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The feds have made a handful of notifications under a new protocol covering election-related hacking. An accused Russian scammer wants to be free. And Carnival cruise lines was hacked. This is CyberScoop for Tuesday, August 18.

Inside an election-minded phishing attack

The aftermath of Russia’s intervention in the 2016 election was messy. It would be years before officials in Florida before found out which of their counties had reportedly been breached. In response to intense criticism, in early 2020, federal officials changed the way they notify states of successful hacking incidents that could affect election infrastructure. One incident in March, at the height of primary season, highlights how much has changed. Sean Lyngaas has the scoop.

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Alleged Russian scammer wants freedom (for real, this time)

Months after a judge denied a similar request, Aleksandr Zhukov is asking again to be released from Brooklyn's Metropolitan Detention Center over coronavirus concerns. Zhukov is unable to socially distance from other inmates and is in contact with a rotating cast of correctional officers, his attorney says. Instead he'd like to be put up in a New York City hotel at the government's expense. Zhukov is the accused ringleader of the Methbot advertising fraud scheme, which scammed U.S. companies out of $29 million. Here's the letter.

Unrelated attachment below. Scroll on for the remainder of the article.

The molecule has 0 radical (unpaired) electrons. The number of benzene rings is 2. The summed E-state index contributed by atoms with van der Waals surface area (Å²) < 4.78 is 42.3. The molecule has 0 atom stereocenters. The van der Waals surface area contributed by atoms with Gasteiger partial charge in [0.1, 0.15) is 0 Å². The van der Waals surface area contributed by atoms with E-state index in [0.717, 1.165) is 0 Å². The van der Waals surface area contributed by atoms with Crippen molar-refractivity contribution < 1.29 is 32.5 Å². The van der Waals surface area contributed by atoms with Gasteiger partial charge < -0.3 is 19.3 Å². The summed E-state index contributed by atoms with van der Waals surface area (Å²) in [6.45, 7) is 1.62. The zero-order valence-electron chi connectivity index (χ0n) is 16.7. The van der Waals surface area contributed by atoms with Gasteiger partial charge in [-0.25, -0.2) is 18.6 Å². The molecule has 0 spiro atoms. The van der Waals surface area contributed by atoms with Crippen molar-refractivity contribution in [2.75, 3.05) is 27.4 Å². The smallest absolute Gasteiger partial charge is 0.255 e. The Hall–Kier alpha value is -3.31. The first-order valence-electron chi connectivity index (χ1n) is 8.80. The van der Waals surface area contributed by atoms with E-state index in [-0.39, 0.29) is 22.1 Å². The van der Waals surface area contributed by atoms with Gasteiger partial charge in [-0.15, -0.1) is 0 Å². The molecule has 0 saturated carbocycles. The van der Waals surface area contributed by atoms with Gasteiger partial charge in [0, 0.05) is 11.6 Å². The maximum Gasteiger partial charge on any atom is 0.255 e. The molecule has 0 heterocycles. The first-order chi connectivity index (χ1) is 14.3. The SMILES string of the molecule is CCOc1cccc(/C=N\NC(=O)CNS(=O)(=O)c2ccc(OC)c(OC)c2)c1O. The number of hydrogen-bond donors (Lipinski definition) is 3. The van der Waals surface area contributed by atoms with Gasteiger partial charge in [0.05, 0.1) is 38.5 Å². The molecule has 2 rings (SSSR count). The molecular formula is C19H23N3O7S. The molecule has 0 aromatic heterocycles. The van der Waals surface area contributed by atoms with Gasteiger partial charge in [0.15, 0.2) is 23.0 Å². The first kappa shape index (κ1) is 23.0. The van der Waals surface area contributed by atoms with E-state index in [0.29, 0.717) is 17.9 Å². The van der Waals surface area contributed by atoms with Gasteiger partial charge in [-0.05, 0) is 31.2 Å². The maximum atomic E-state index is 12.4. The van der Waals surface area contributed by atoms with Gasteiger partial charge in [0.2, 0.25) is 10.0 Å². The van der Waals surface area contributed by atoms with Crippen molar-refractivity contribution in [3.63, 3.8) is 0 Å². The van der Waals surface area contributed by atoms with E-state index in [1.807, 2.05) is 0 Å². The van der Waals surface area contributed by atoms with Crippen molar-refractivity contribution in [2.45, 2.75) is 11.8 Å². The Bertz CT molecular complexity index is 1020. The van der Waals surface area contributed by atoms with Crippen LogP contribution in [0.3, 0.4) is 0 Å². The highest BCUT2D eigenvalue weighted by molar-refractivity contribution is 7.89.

Another reason to avoid cruises right now

With COVID-19 already making life hell for the cruise industry, ransomware crooks are piling on. Carnival, the world’s largest cruise operator, revealed that it suffered a ransomware attack, and said attackers had downloaded some of the company’s data. It’s unclear who was responsible. Carnival raised the possibility of claims from “guests, employees, shareholders or regulatory agencies” because of the incident. Sean has more details.

You Fancy, huh?

Security firm Akamai says a group of hackers posing as Fancy Bear, the infamous Russian intelligence outfit, have used distributed denial-of-service attacks to try extorting companies in multiple industries over the last week. The attacks tend to start with an email threatening the company with an impending DDoS attack that can only be prevented by paying a ransom of more than $240,000. If the victims doesn’t pay, scammers threatened to increase the demand to $365,000. Akamai doesn't recommend paying the fee. Read it here.

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